LENZ: Early Cosmic Horror
….the heavens were a stupid blue eye…
Wayne Chambliss put me on to Georg Buchner’s LENZ, which I read in its entirely before sleep one night. Because me smart.
At last it grew dark inside him, he experienced a soft, profound compassion for himself, he wept for himself, his head sank down upon his chest, he went to sleep.
It is a speculation upon the true story of Jakob Lenz, who, having become increasingly “eccentric,” is sent to a rural location by his associate Goethe. Lenz has a complete mental break. Buchner imagines that descent into madness. It feels completely true, and is completely chilling.
In his breast hell was rehearsing a song of triumph.
It’s been described as the beginning of modern prose. I was aware of Buchner, having discovered DANTON’S DEATH as a teenager, but had never read this. Wayne put me on to it because I’d been talking about cosmic horror and this, to him, had its overtones – perhaps even its original notes. He was quite right.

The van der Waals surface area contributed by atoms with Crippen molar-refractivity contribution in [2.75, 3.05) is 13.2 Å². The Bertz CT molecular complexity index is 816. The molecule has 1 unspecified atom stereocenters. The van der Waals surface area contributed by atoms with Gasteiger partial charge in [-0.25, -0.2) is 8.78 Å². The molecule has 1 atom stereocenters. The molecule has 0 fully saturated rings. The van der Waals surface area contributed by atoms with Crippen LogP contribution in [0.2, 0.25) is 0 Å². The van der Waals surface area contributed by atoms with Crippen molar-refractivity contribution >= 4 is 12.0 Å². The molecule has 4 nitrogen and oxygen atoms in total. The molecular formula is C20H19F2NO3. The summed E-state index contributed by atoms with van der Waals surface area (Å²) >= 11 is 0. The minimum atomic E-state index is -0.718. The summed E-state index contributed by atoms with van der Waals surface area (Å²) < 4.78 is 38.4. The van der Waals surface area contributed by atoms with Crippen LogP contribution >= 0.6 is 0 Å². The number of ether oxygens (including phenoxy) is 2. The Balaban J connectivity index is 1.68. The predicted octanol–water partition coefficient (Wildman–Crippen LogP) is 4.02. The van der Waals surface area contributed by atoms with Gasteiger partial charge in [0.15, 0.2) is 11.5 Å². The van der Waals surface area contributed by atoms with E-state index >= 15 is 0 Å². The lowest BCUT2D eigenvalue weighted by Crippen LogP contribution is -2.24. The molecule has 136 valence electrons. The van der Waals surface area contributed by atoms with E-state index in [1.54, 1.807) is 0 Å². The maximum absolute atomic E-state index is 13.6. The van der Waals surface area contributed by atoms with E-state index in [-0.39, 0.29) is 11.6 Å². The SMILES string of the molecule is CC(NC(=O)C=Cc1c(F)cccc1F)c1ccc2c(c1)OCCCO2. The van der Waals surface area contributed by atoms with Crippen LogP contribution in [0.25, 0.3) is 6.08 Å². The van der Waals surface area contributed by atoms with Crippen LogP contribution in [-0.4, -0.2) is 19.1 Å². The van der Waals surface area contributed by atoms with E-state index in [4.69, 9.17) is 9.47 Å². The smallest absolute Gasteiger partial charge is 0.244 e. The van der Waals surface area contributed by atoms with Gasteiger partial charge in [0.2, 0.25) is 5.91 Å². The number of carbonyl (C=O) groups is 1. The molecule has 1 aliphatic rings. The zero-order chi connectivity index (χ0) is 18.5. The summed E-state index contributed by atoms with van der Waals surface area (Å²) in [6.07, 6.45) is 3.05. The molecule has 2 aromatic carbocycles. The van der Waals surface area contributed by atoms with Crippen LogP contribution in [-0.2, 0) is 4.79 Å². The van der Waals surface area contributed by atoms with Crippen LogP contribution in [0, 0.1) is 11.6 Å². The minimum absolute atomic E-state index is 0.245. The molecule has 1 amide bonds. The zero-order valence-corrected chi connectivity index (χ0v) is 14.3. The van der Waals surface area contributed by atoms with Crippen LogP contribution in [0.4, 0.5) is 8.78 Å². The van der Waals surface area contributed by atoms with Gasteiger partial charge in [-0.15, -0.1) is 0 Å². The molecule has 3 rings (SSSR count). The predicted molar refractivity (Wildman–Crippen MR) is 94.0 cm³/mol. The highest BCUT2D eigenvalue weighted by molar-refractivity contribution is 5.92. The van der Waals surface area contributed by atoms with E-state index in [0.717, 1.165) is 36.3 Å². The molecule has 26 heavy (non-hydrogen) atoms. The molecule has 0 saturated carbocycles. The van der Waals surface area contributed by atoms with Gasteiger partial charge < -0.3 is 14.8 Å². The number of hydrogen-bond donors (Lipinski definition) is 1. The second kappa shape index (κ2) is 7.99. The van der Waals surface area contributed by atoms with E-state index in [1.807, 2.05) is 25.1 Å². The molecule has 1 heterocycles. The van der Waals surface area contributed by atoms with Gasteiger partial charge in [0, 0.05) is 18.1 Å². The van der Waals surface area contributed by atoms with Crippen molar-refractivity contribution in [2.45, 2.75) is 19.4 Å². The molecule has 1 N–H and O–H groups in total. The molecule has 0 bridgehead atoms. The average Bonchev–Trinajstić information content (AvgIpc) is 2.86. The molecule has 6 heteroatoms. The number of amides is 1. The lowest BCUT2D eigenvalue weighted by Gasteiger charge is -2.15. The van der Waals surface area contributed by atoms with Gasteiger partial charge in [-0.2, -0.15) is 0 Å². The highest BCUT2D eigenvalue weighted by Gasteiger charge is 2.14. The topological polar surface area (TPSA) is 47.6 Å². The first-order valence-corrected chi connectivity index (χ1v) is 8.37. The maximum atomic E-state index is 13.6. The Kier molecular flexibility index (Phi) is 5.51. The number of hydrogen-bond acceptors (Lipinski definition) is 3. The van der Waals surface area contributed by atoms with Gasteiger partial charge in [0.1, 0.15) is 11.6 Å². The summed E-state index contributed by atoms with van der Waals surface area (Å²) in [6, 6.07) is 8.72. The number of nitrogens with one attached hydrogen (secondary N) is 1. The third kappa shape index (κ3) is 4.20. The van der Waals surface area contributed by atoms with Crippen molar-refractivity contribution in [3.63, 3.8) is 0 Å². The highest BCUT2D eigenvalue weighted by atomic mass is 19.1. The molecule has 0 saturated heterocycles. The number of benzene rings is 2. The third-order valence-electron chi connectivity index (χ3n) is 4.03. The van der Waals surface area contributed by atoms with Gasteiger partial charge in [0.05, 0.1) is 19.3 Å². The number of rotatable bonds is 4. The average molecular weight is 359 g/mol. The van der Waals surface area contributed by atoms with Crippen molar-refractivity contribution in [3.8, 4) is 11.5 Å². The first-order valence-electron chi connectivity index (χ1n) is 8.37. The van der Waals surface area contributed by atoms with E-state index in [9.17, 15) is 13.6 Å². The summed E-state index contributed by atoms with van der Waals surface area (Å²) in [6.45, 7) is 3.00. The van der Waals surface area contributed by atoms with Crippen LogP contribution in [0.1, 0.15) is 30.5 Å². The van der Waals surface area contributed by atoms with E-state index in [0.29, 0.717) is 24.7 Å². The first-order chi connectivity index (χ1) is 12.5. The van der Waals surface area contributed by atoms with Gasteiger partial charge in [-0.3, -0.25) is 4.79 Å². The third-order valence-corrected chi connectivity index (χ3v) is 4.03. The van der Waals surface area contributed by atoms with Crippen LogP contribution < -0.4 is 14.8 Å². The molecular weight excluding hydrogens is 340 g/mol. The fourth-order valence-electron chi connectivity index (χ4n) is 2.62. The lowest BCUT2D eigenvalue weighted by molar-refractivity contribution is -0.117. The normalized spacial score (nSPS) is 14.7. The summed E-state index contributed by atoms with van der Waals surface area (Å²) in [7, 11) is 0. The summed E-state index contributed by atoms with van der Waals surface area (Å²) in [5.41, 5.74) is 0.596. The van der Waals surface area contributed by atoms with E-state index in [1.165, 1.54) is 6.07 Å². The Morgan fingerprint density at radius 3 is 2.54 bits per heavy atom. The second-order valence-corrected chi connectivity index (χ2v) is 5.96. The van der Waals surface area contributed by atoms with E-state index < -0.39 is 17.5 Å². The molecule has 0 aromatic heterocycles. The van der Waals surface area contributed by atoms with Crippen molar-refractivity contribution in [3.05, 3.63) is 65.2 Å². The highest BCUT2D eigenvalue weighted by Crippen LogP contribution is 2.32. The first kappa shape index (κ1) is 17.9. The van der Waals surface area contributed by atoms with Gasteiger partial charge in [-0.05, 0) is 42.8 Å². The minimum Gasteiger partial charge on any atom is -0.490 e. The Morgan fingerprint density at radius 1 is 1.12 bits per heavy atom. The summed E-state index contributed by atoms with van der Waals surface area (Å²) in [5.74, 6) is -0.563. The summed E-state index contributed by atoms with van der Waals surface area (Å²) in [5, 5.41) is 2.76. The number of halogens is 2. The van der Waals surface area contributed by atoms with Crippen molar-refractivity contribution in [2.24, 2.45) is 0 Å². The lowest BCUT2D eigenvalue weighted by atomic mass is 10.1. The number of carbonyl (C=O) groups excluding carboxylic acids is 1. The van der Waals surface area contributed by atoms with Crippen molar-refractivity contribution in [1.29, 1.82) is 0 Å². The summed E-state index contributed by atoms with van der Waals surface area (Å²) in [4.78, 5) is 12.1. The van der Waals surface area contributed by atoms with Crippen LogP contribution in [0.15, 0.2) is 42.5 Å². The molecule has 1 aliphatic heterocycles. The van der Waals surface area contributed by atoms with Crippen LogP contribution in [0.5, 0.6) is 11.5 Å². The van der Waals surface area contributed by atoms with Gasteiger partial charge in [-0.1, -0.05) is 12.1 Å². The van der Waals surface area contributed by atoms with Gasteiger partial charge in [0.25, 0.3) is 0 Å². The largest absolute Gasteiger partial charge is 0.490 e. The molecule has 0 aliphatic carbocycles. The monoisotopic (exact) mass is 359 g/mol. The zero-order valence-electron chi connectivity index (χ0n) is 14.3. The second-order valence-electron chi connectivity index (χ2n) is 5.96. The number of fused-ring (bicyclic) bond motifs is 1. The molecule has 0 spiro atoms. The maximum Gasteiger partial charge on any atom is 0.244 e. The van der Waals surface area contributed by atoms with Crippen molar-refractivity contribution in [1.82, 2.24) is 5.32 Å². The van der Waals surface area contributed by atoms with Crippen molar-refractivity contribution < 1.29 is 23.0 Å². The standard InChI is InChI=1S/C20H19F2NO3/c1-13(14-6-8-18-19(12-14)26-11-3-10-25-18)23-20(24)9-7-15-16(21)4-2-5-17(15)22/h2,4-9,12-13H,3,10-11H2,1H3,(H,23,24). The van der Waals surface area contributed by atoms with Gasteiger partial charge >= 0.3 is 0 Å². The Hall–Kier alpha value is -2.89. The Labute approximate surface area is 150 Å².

Next morning he came down and told Oberlin quite calmly how in the night his mother had appeared to him: dressed in white, she had stepped from the dark churchyard wall, a red and a white rose fastened to her breast; she had sunk down into a corner and slowly the roses had overgrown her – she must surely be dead; he was quite untroubled on that account.
It’s a magnificent act of immersion in an alien mind. It has utter truth. It has real, human horror – looking out through the eyes of a man losing his mind. I’ve seen people describe reading it as transformative, and I can see why.
On the morning of the 8th he remained in bed. Oberlin went to see him; he lay there almost naked and was greatly excited. Oberlin wished to cover him, but Lenzcomplained bitterly, saying that all was so heavy, so very heavy! that he did not think he could walk at all, that never before had he felt the immense weight of the air.